St. Louis Post-Dispatch
I don't mean to alarm you -- well, actually I do mean to alarm you -- but it seems that grizzly bears are learning to use tools.
In Glacier Bay National Park, Alaska, in July of 2010, a grizzly bear was observed using a barnacle-encrusted rock as a comb. The bear combed his fur into a mullet and then signed an NHL contract.
No, that part's not true. The bear, according to an actual British scientist named Volker Deecke who wrote up his observations for the journal Animal Cognition, used the rock to scratch his face. What's more, the bear first picked up another rock and checked it out before choosing a second rock that had the proper barnacle encrustration for maximum face-scratching efficacy.
According to The Economist, where I read about this disturbing study, "(C)rucially for the concept of tool-use, the animal's rejection of the first rock it picked up shows a discriminating understanding of what was required to get the right amount of scratching from a comb; which rock, in other words, was the tool for the job."
I am truly alarmed by this study because (a) as I previously have confessed, I have an inordinate fear of grizzly bears; (b) Glacier Bay National Park is a mere 2,300 miles from my house and (c) a grizzly bear using primitive tools will, in a few more evolutionary cycles, be at Home Depot buying power tools.
Like razor-sharp four-inch claws and 42 bone-crushing teeth weren't enough? Now he wants a chainsaw?
Why do scientists do this to us, publishing "data" in "peer-reviewed" journals that seek to expand the frontiers of "knowledge" by scaring people with implied threats like chainsaw-wielding grizzly bears?
These studies fall into the category once described by the humorist Dave Barry as giant, horribly scary stuff you can't do anything about. Aren't we better off not knowing?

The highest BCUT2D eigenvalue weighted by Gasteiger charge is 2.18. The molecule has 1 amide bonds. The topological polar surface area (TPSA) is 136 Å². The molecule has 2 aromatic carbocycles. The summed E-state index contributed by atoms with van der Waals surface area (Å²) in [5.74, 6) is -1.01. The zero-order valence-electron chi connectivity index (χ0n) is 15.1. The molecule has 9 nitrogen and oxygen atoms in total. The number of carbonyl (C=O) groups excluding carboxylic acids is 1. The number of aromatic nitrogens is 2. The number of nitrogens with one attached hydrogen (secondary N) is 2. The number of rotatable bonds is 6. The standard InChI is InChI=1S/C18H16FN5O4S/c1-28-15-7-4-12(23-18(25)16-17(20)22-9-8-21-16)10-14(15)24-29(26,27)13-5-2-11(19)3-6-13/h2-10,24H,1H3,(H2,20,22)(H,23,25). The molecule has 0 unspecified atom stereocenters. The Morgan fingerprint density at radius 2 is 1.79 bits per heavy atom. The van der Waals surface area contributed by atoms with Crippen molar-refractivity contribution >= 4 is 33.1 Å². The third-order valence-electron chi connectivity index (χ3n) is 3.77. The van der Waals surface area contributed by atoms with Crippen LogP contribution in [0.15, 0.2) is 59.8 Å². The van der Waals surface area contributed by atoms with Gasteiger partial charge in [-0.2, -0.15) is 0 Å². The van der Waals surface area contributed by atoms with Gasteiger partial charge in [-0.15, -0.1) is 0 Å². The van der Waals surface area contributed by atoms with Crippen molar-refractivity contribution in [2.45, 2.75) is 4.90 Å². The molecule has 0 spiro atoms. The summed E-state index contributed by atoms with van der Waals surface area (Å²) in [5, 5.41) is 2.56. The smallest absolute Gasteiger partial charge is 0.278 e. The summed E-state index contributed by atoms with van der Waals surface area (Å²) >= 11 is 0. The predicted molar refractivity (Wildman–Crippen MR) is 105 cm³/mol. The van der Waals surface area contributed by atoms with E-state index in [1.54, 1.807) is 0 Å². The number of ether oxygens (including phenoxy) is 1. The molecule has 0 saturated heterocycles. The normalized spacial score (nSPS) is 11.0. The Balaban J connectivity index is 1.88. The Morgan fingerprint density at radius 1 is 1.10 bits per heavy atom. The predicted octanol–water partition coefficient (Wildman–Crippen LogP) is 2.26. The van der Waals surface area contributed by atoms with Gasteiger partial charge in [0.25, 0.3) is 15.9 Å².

Take global warming. The idea that in 100 years, the planet could become darned near uninhabitable is simply too scary to contemplate, particularly if you have grandchildren. The big solution -- major lifestyle changes that would require everyone to use no more energy than, say, Wyatt Earp -- are simply not doable. Smaller solutions seem inadequate.
For many people, this leaves three options: Deny it, ignore it or trust that some genius somewhere will come up with a solution. People in the 19th century were worried about running out of whale oil for their lamps and then -- presto -- along came Thomas Edison with the light bulb. And not one of those pinko squiggly light bulbs, either. Real American light bulbs.
In ignorance is hope.
The night before I read the grizzly bear article in The Economist I read an article in The New Yorker about a Dutch scientist named Ron Fouchier who had deliberately "mutated the hell out of H5N1" -- the bird flu virus.
Then, Fouchier explained, "someone finally convinced me to do something really, really stupid." He squirted the mutated H5N1 into the nose of a ferret, ferrets, like humans, being susceptible to the flu. Then he took nasal fluid from the first ferret and put it into the nose of another ferret, and then nasal fluid from that ferret into another and so forth and so on.
Because ferrets, not to mention people, have no immunity to new viruses, nine squirts of ferret snot later, animals started dying. The virus had mutated into a deadly airborne and contagious form. In theory, at least, nature could do the same thing, and millions of people would die.
Why was this a good idea? Fouchier's argument was that to defeat something, you have to know how it works, and the more scientists who know the recipe, the more likely it is that someone will find some way to defeat it.
Governments, worried about biological weapons, aren't so sure. Scientific journals agreed not to publish his formula. The remaining supplies of his virus were locked in a basement vault. Will it stay there? Will someone who's seen the research leak it? Is there anything I can do about it?
No. Wouldn't ignorance be the rational approach?
To round off my week, I read about a study published in the Archives of Internal Medicine that revealed that eating just one additional three-ounce of serving of red meat a day increases my chance of dying early by 13 percent. Eating a hot dog every day, or two slices of bacon, increases my chance of dying early by 20 percent.
I may have the math wrong here, but if you have the Grand Slam breakfast with four pieces of bacon, a hot dog at lunch and a small filet for supper, and you do this every day, there's a 99 percent chance of dying early.
I'd have been happier not knowing that. On the other hand, at least I won't have to deal with bird flu or grizzly bears.
KEVIN HORRIGAN is a columnist
for the St. Louis Post-Dispatch.